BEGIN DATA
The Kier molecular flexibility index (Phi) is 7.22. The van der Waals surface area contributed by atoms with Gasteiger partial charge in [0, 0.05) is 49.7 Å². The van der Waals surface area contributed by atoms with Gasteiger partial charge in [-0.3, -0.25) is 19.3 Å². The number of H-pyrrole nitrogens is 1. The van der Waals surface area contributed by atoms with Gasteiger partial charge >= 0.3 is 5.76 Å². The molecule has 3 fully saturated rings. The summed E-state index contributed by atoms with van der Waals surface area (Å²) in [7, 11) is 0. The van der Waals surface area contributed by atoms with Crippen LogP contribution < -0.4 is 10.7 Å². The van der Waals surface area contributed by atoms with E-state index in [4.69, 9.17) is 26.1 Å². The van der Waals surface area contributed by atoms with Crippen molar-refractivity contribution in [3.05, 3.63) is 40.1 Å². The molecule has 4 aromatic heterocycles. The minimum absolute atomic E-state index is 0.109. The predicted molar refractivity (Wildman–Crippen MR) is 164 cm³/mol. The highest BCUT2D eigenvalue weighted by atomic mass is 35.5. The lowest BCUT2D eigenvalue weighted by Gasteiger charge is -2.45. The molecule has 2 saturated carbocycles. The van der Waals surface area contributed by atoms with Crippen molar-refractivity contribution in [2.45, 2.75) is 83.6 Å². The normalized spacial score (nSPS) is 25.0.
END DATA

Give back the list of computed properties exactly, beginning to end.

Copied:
The Kier molecular flexibility index (Phi) is 7.22. The van der Waals surface area contributed by atoms with Gasteiger partial charge in [0, 0.05) is 49.7 Å². The van der Waals surface area contributed by atoms with Gasteiger partial charge in [-0.3, -0.25) is 19.3 Å². The number of H-pyrrole nitrogens is 1. The van der Waals surface area contributed by atoms with Gasteiger partial charge >= 0.3 is 5.76 Å². The molecule has 3 fully saturated rings. The summed E-state index contributed by atoms with van der Waals surface area (Å²) in [7, 11) is 0. The van der Waals surface area contributed by atoms with Crippen LogP contribution < -0.4 is 10.7 Å². The van der Waals surface area contributed by atoms with E-state index in [4.69, 9.17) is 26.1 Å². The van der Waals surface area contributed by atoms with Crippen molar-refractivity contribution in [3.05, 3.63) is 40.1 Å². The molecule has 4 aromatic heterocycles. The minimum absolute atomic E-state index is 0.109. The predicted molar refractivity (Wildman–Crippen MR) is 164 cm³/mol. The highest BCUT2D eigenvalue weighted by atomic mass is 35.5. The lowest BCUT2D eigenvalue weighted by Gasteiger charge is -2.45. The molecule has 2 saturated carbocycles. The van der Waals surface area contributed by atoms with Crippen molar-refractivity contribution in [2.45, 2.75) is 83.6 Å². The normalized spacial score (nSPS) is 25.0.